Virgin Gets Drilled
Please, watch this video, then we shall discuss below.
First, the climbing here, wherever it is, looks absolutely brilliant. I have never really climbed sandstone as a “mature” climber, but this looks nothing short of awesome. I also have to tip my hat to the production values, something that sometimes gets left in the snow fence on the side of the road of video production, what with the easy access to editing software and publication (via You Tube and Vimeo, as well as others). As someone who started his career in video production, I have to appreciate when someone takes the time to do it right.
That being said, there are two glaring issues in this video, however, which are but examples of a larger epidemic: there is the scene of a drill being taken to the rock (around the 2:05 mark), and a brief scene of one of the climbers sitting next to a fire lit directly beneath the rock. Both of these are such blatant disregards for Leave No Trace norms, and serve no purpose other than the selfish ones of the climbers. I cannot fathom why, in any scenario, a hole must be drilled into the rock at chest height. And lighting a fire under the rock just takes away from the natural beauty of the place.
(I am slightly less upset about the giant flake that was thrown off of the top of the boulder just before they are shown drilling it. If it was very loose and was going to be an obvious hazard in that it would have come off under simple body weight, than…well, to me, it falls in that gray area, drifting towards being OK. But seeing that they are drilling immediately after that makes me wonder how the flake was removed…)
The problem that these actions represent is one of respect. To be put simply, boulderers (by that I mean those who participate exclusively, or almost exclusively in that discipline), and to some extent some sport climbers, lack a certain respect for their environment. I blame the gyms.
Here is my theory: it is, by and large, very unlikely that someone who climbs trad to enter that discipline without being mentored by someone. That person learned their craft from someone else, and so this relationship of mentor/apprentice goes on. Because of this relationship, the attitudes and approaches of the older climbers gets passed on to the newer generations. There is a fairly large “entry barrier” as well, as getting into trad climbing involves a substantial investment in gear (’cause cams ain’t cheap!), so unless the climber is serious about pursuing their craft, they more than likely will not stay involved.
Boulderers, on the other hand, need only their shoes and a soft place to land. There is no need for a partner, and frankly, just about anyone can figure out what needs to happen to finish a problem. Granted, there are limits depending on a climber’s strength and technique, and I wholly believe that bouldering can only make you a better climber, but bouldering is not hard to start. A climber doesn’t require much instruction, it is way more accessible, and someone can get the gear they need for less than $200 (as opposed to the $500-700 required to get outfitted for trad).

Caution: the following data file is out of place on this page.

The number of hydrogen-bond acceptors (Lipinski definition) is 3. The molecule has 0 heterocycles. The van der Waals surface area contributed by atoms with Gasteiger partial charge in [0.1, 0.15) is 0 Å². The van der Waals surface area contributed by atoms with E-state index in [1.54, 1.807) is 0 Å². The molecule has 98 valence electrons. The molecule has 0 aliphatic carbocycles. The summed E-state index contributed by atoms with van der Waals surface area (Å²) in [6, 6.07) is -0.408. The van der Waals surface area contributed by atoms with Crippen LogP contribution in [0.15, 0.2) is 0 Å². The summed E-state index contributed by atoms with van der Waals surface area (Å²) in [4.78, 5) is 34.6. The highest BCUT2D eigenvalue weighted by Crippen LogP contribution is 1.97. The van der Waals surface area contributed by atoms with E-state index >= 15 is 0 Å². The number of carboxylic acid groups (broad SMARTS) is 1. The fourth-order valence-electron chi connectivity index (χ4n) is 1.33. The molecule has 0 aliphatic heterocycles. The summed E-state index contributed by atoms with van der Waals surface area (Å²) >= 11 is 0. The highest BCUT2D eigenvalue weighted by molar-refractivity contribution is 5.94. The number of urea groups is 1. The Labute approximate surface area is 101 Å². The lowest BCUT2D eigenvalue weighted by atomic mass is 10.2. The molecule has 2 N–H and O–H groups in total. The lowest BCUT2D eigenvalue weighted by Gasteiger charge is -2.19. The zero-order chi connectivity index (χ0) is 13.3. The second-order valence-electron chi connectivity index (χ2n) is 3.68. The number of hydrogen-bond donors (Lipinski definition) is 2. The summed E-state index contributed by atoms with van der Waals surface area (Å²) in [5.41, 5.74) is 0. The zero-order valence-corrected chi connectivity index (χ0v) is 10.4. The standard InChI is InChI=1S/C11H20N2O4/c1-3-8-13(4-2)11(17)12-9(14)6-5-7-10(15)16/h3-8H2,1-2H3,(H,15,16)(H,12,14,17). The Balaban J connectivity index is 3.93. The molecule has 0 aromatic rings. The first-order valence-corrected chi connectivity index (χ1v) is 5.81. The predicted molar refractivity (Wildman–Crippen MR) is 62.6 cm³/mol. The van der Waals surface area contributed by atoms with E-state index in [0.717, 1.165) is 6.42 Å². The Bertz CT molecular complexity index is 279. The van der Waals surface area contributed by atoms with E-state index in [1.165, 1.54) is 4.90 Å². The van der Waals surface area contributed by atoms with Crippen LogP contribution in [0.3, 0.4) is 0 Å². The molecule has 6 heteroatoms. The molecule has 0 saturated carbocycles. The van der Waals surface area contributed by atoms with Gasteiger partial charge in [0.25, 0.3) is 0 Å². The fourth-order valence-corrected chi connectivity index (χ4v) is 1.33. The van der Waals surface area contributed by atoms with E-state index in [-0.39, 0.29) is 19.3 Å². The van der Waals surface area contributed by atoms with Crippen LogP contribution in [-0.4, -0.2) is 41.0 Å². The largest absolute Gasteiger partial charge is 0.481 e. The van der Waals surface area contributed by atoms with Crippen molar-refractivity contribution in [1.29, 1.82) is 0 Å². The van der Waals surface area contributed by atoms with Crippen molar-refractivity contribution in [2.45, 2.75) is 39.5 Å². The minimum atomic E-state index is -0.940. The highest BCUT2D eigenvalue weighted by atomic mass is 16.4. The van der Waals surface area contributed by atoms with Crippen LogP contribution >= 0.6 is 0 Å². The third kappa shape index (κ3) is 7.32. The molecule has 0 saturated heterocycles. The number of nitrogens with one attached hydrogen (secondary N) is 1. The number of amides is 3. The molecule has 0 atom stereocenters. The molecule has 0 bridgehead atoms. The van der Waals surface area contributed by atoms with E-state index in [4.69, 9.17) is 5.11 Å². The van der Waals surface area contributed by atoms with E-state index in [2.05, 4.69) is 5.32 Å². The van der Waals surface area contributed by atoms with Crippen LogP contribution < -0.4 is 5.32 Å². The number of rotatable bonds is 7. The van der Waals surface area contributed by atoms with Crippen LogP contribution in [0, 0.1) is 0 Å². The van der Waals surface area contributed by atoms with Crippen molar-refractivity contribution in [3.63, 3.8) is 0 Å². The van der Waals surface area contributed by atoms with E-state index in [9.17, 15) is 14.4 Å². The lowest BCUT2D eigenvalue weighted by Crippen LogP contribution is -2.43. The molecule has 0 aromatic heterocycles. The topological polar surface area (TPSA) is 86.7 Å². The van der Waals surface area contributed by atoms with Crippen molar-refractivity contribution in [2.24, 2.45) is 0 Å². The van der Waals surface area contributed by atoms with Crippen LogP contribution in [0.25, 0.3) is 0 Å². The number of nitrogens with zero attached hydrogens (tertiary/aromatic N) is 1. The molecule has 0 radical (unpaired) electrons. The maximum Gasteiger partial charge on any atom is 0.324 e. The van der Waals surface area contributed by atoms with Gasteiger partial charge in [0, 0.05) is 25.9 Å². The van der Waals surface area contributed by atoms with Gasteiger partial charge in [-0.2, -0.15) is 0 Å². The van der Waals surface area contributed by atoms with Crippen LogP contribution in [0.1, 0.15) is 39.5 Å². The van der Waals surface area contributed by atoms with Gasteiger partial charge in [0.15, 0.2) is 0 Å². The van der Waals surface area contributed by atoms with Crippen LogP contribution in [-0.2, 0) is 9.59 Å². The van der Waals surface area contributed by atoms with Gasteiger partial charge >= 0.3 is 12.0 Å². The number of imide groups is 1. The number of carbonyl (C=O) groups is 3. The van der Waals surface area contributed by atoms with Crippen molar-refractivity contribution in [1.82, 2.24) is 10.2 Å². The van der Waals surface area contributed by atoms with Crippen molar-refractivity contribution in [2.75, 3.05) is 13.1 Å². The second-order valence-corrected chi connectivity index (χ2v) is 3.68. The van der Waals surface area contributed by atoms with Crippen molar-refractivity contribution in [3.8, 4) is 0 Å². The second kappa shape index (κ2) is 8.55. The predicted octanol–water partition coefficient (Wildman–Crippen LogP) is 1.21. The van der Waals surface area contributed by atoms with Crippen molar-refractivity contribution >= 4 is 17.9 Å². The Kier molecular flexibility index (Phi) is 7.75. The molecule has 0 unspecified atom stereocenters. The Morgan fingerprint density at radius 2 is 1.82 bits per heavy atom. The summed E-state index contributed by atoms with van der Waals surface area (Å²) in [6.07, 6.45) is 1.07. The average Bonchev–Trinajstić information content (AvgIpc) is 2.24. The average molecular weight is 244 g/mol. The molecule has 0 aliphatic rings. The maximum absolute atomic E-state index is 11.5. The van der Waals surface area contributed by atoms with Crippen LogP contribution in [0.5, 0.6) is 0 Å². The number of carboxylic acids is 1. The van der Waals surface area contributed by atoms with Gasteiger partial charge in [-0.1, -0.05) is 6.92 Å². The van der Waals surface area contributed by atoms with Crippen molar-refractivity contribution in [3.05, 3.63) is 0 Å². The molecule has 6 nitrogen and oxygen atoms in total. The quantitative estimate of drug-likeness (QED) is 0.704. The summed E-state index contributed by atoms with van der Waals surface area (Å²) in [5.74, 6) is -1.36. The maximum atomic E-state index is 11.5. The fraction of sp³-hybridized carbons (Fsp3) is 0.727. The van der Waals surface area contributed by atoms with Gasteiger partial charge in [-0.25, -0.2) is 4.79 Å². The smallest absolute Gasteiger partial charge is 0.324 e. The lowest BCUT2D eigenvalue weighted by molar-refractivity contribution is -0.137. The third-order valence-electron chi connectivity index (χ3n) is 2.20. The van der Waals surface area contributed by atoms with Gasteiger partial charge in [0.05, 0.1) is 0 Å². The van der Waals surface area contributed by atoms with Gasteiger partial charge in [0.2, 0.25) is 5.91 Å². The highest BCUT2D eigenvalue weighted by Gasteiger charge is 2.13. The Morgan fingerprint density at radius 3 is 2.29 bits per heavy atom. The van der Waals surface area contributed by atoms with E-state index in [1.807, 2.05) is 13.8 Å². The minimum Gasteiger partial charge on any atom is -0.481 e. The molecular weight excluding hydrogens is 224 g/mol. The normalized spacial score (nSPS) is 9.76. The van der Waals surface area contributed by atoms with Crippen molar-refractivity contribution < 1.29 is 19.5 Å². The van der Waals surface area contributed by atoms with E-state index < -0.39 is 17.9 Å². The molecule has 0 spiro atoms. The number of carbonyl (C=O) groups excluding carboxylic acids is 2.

So here we have a whole subset of climbers who don’t have that same connection to the traditions of their forefathers who have now been turned loose on the rock of the world. Those traditions, in some respects, may be too constraining: there are certainly old heads who look down on the concepts of sticky rubber, dynamic rope and camming devices as blights on the face of “pure climbing”. But sometimes those traditions can manifest as restraint, or as a conscience. They can be that little angel on our shoulder who makes us stop and think about our actions.
Boulderers, I think, don’t have that angel; hence the drilling at ground level and lighting a fire at the base of the rock. Things have started to improve some, but only because of access closures. Once the rock is taken away, then people start to listen. Perhaps at that point, it should be too late. But, through the work of local organizations, the climbers start to clean up their act (and clean up their crags). Until they develop that conscience, though, until they develop traditions that are in the best interest of the land they use for recreation, they will continue to be the source of so much angst for the climbing community at large.
Now, this isn’t to say that all boulderers are soulless crimp monkeys who fling their crap at the world…far from it. I think that the majority of climbers who participate in that discipline do have respect for the environment and the rock. But then, I would also hazard to say that the majority of them probably participate in other disciplines as well, and take a more balanced approach to climbing. I would also hazard a guess to say that the problem “children” probably wouldn’t know who John Gill was if he fell on them.
As I mentioned in a previous post, I am not against drilling for sport climbs when the climb is not protectable by traditional means. I am not for climbing every rock I see, but I also don’t see a problem with responsible development or aschew the ideal of nailing a first ascent on a premium problem. These opinons are obviously up for debate. But regardless of your thoughts on the ethics of climbing, I think that we can probably agree on two things: 1) that the drilling incident in the video above is way out of line, and 2) that it is our shared “heritage” that, despite all other arguments, holds us together.
One last thought about protectable lines: if it is going to be drilled, it really shouldn’t be able to take any protection. Check out this video for an awesome example of a really clean ascent. Oh, and I would never want to take a fall like this guy did. That is the definition of hard core.